Interstate 189 represents a short section of freeway (1.37 miles) linking Interstate 89 and Kennedy Drive to the east with U.S. 7 (Shelburne Road) and the town of Shelburne to the west. It has one interchange at each end and provides a direct link between U.S. 7 and the south suburbs to Interstate 89 and part of a through route for long distance travelers between southern and northern Vermont.

Two plans for western extensions of Interstate 189 existed since the highway opened on November 29, 1962. The first extension was short in nature, taking Interstate 189 west to a trumpet interchange with the unconstructed Burlington Belt Line freeway. In 1979, Interstate 189 was planned to turn northwest along the Southern Connector, a freeway between U.S. 7 and the intersection of Battery and Maple Streets southwest of Downtown. Neither extension was completed, but the 1979-plan did result in the building of an unopened four-lane parkway northwest to Home Avenue two blocks west of Pine Street.

Unconstructed Interstate 189 / Southern Connector

In 1981, the state spent $24 million on the right-of-way land needed to build the Southern Connector, uprooting 21 families in the process. The project even resulted in the construction of 0.7-miles of roadway leading west from Interstate 189’s interchange with U.S. 7 to Home Avenue. However further north along the projected path lies 60-acres of contaminated wetlands designated the Pine Street Barge Canal Superfund Site by the EPA. For decades, the land was contaminated with coal tar deposits emanating from a coal gasification plant. VTrans and other officials thought that clean-up efforts would prevail, either by the state or by the EPA. Neither have and the roadway remains abandoned to this day.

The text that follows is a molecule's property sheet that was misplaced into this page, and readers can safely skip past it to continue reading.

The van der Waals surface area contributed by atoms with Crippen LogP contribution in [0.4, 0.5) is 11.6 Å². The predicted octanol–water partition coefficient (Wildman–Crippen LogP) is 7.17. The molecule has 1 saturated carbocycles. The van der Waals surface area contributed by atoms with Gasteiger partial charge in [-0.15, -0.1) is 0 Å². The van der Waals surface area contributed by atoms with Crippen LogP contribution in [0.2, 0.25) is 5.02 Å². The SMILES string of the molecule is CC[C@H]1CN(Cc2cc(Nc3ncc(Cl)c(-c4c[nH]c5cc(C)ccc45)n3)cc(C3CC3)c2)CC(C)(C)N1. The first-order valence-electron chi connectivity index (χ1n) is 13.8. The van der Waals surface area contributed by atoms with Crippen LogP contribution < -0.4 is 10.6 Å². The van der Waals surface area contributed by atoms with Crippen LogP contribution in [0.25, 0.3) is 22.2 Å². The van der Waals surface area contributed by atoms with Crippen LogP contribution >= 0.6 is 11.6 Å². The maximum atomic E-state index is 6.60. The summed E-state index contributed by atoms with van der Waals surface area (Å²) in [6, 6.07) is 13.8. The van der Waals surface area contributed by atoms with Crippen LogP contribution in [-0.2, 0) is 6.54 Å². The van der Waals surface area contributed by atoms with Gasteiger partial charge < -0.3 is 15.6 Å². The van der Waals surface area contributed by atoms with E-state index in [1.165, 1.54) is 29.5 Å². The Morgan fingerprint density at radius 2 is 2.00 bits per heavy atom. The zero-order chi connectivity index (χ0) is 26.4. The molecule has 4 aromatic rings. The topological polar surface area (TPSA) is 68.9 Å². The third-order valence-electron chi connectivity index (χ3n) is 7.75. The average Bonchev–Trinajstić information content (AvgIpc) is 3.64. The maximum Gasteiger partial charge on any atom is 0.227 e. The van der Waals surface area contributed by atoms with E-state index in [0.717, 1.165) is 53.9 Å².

Chittenden County Circumferential Highway

Vermont 289, the Essex Junction bypass, exists as a short super-two freeway between Vermont 117 (River Road) and Vermont 2A (Colchester Road) at Essex Junction. With origins dating back to 1965, the limited access highway allows through traffic to bypass the congested five point intersection in Downtown Essex Junction between Vermont 2A, 15, and 117. Exit numbers along the route are mileage-based and begin at 7 and end at 13.

Congress devoted $50 million to the Chittenden County Circumferential Highway project in 1982 as part of the Surface Transportation Act. Planned as a 15.8-mile long route, an EIS and Record of Decision (ROD) followed in 1986, with responsibility of the project shifting to VTrans. That same year land acquisition began on the entire route. Vermont 289 was divided into ten segments labeled A through J and construction of Segments C, D, E, and F commenced soon thereafter.

Burlington, VT map
Proposals for the Circumferential Highway.